EMBRYOLOGY is the most complex subject in the domain of science. Living beings are the most complex objects which nature offers us for study, and of this great class the higher animals exceed all others in complexity. The anatomist who studies the structure of the adult has a finished apparatus to investigate; a machine which has been perfected, in which, to be sure, nature may still make repairs, but in the pattern of which she makes no radical changes. The physiologist deals with this machine at work. The embryologist, on the contrary, has for his theme the history of this machine and of its gradual production from a single cell and the progeny thereof. During the period of development the machine at every stage is a different machine from that which it was in the stage before and which it will become in the stage after, and yet in every stage it is actively at work performing its proper physiological functions. We have to deal not with a condition, but with a series of conditions, each of which is at once the consequence of that which went before and the cause of that which is to follow. The final problem of embryology is to determine the origin and cause of the structure of the living body, and incidentally it has to deal with the associated problems of teratology, growth, heredity and sex.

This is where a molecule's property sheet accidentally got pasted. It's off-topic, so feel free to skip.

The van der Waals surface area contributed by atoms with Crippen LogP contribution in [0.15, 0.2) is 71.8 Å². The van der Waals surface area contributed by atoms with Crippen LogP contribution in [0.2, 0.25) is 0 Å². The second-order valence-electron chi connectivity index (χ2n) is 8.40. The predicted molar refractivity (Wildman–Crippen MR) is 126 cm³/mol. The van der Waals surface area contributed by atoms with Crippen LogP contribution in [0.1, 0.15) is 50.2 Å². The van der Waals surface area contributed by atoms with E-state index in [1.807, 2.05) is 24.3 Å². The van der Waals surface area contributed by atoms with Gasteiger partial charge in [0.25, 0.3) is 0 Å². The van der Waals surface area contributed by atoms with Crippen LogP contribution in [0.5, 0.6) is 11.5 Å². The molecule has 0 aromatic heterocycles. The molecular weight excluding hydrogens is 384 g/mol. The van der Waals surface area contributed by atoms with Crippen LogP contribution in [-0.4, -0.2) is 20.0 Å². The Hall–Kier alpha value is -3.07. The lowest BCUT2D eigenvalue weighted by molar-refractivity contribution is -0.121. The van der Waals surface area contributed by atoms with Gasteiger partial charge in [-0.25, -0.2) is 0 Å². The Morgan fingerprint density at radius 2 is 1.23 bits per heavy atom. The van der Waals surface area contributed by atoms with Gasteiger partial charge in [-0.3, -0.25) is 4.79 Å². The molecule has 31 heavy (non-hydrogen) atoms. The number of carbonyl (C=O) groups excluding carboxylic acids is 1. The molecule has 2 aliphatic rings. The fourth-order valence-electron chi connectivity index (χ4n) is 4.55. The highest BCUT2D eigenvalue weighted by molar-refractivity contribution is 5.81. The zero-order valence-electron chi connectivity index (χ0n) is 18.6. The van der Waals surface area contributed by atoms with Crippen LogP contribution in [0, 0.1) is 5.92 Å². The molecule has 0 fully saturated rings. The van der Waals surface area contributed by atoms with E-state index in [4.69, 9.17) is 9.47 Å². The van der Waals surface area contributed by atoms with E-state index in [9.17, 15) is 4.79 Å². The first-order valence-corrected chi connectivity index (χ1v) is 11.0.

We acknowledge the immensity of the questions for which embryological science must seek answers, but it is far from my intention
- Oration delivered before the Maine State Medical Association, June 14, 1906, at Portland, Maine.